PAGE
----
I’m Slatz and I’ll be writing a regular column on my ridiculous adventures in life as I try to negotiate the world.

When France defeated England at Wembley last week, the French newspaper L’Equipe described the atmosphere as “like Miss Marple’s house at tea-time”. At the same time that Capello’s boys capitulated in London; I sat sipping a cup of the stuff in a Paris bistro, surrounded by slightly smirking waiters — who  judged from my accent that I was English and from my expression that I was hardly delighted by the score-line.

I hadn’t gone to the “City of Lights” to specifically watch the match or enjoy the cordiale Gallic hospitality but for a short winter break; to experience the metropolis as it prepared for Christmas and the wonderful sights and sounds of France’s beating heart.

Upon disembarking at Gare du Nord from the Eurostar, I pulled out my Blackberry to adjust the clock to central European time and check that it had found a suitable local network to drain my credit mercilessly if I dared to make a call. But on the display; I spotted the telltale “cassette tape” icon – a voice message was waiting.

Addressing me as Mr Slater Andrew, it was the manager of the Comfort Hotel in Montmartre (the psedo-village located just north of Paris) where I had booked to stay. He informed me that due to a mistake with my reservation, where they thought I was staying in December rather than November,   they didn’t have a room for me tonight but had placed me in the nearby Timhotel for the first night.

By means of compensation, I would have free breakfast for the duration of my stay and wouldn’t have to pay anything extra to Timhotel. After being give a rough set of directions on a follow-up call to the manager, I set off down the metro to Pigalle, the station closest to my new accommodation.

Stepping up the street level, I was greeted not by the picturesque side streets and patisseries of quaint Montmartre but by a street flanked by the Museum of Eroticism and establishments called “Pigalle Peepshow” and “Sexy Store”.  A young woman gestured across the street that she wanted “a word with me”.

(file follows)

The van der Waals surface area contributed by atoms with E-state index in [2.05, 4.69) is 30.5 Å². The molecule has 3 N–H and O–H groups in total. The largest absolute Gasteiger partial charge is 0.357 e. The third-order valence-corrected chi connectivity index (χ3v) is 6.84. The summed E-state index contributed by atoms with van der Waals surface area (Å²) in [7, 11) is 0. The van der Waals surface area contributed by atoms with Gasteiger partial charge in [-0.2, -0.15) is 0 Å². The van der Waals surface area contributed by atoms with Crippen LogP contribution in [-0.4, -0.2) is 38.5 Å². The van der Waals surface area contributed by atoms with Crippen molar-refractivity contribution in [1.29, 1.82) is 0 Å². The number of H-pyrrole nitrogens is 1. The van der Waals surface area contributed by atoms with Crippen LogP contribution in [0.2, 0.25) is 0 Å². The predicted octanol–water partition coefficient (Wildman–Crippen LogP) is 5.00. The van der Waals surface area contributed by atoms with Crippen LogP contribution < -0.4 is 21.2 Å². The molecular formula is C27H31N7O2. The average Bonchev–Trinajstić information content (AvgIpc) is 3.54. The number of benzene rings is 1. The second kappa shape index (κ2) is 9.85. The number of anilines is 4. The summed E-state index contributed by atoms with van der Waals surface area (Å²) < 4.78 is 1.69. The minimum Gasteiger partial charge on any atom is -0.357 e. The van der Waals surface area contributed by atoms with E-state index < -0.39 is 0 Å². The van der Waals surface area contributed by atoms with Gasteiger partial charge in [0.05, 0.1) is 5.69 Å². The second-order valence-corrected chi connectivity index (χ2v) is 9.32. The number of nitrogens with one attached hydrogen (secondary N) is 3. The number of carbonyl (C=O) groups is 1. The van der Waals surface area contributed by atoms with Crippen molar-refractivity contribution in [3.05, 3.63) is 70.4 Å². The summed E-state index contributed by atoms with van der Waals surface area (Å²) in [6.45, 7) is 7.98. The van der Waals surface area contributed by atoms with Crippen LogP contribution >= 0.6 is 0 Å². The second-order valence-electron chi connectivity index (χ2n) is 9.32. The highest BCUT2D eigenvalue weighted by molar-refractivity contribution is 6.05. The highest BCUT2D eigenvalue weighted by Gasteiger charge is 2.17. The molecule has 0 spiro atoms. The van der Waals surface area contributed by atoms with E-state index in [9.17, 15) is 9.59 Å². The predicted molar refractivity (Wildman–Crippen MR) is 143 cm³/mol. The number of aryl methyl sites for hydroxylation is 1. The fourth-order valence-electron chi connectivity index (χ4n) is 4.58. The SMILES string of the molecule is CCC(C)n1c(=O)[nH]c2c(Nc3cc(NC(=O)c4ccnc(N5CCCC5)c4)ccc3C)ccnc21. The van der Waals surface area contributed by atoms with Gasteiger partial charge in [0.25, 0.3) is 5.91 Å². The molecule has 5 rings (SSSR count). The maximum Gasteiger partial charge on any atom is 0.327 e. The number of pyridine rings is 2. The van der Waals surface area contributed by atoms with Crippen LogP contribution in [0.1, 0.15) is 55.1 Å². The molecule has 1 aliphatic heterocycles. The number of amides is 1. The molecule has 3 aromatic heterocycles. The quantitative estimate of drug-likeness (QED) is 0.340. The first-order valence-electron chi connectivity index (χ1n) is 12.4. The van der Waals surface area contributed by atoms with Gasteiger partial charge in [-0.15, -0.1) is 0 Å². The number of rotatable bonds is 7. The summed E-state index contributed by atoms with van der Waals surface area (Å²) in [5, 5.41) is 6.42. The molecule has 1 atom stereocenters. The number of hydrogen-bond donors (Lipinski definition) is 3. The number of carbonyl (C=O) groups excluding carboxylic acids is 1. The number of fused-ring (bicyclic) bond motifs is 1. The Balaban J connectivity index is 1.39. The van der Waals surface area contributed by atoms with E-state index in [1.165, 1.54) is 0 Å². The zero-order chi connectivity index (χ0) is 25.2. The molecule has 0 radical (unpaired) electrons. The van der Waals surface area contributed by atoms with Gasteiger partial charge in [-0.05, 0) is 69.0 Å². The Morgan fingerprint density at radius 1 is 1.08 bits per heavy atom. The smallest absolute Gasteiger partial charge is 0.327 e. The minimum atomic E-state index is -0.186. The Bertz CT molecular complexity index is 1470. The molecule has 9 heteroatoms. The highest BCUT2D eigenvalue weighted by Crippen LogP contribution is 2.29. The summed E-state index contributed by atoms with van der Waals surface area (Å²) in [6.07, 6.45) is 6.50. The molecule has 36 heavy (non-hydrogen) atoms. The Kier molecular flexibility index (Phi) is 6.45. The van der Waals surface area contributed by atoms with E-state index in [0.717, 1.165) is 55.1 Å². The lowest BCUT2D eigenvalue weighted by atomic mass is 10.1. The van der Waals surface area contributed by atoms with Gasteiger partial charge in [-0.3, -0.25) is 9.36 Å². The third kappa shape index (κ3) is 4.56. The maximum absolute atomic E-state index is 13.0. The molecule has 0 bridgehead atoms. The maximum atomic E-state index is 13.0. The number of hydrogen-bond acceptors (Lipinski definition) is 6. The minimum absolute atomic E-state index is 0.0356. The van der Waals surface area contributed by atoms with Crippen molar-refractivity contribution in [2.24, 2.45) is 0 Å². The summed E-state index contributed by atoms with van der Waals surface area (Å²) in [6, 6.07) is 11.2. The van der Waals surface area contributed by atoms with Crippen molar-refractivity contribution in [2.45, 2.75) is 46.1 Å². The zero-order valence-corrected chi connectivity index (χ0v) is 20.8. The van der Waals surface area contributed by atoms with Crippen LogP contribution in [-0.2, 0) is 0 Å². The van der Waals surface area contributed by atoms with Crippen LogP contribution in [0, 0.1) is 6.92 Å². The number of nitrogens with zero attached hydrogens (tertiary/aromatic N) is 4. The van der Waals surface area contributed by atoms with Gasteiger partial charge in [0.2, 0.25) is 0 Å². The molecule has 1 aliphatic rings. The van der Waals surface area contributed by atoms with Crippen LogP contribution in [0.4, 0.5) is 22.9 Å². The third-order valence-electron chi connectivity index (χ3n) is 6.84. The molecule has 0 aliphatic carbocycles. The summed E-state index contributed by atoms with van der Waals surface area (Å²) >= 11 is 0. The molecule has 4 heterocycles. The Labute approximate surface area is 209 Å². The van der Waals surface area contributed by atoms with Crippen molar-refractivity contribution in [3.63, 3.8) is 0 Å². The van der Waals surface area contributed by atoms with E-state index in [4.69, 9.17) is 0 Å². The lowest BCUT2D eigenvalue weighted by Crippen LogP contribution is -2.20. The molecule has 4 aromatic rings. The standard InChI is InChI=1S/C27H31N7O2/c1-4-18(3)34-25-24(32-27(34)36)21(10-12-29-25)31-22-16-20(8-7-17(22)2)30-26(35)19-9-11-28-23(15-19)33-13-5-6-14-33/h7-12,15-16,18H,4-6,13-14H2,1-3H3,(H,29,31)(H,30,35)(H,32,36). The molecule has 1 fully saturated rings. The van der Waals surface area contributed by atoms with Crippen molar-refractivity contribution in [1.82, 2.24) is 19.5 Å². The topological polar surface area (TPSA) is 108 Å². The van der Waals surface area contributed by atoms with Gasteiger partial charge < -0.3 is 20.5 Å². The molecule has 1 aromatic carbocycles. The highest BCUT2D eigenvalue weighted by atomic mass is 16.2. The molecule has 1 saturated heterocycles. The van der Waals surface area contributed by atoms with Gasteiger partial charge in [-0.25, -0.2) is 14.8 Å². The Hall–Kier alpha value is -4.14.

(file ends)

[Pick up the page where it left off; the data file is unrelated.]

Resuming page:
Unperturbed, I walked down the Boulevard de Clichy, past the Moulin Rouge and a dozen different storefronts with discreet tassels and veils to shield what was going on in the inside to passers-by until in the distance, I spotted Timhotel St Georges, my home for the night.

Fortunately it was a charming and smart hotel chain and after dropping off my bags and freshening up, I made my way into the centre of Montmartre for my first sight of the trip, the Sacre-Coeur church; a behemoth in Roman and Byzantine style which gives fabulous views over Paris.

After seeing inside the vast nineteenth century structure, I decided to pay the five Euros to make my way the 300 steps to the dome and crypt to see the wonderful panorama over the city. After climbing to what I thought was the top, I made my way along a narrow message to get a closer look at the architecture and take some snaps of the landmarks visible below.

To the left of me, a door creaked open and a craggy gent, who I presumed was a caretaker, popped out. I assumed that was the end of the path as, looking through the open doorway, I only saw a dim light and a few steps leading to a closed passage. I made my way back to where I came in and back down the massive stairwell. When I reached the bottom, I met a helpful young couple composed of an American girl and her French boyfriend.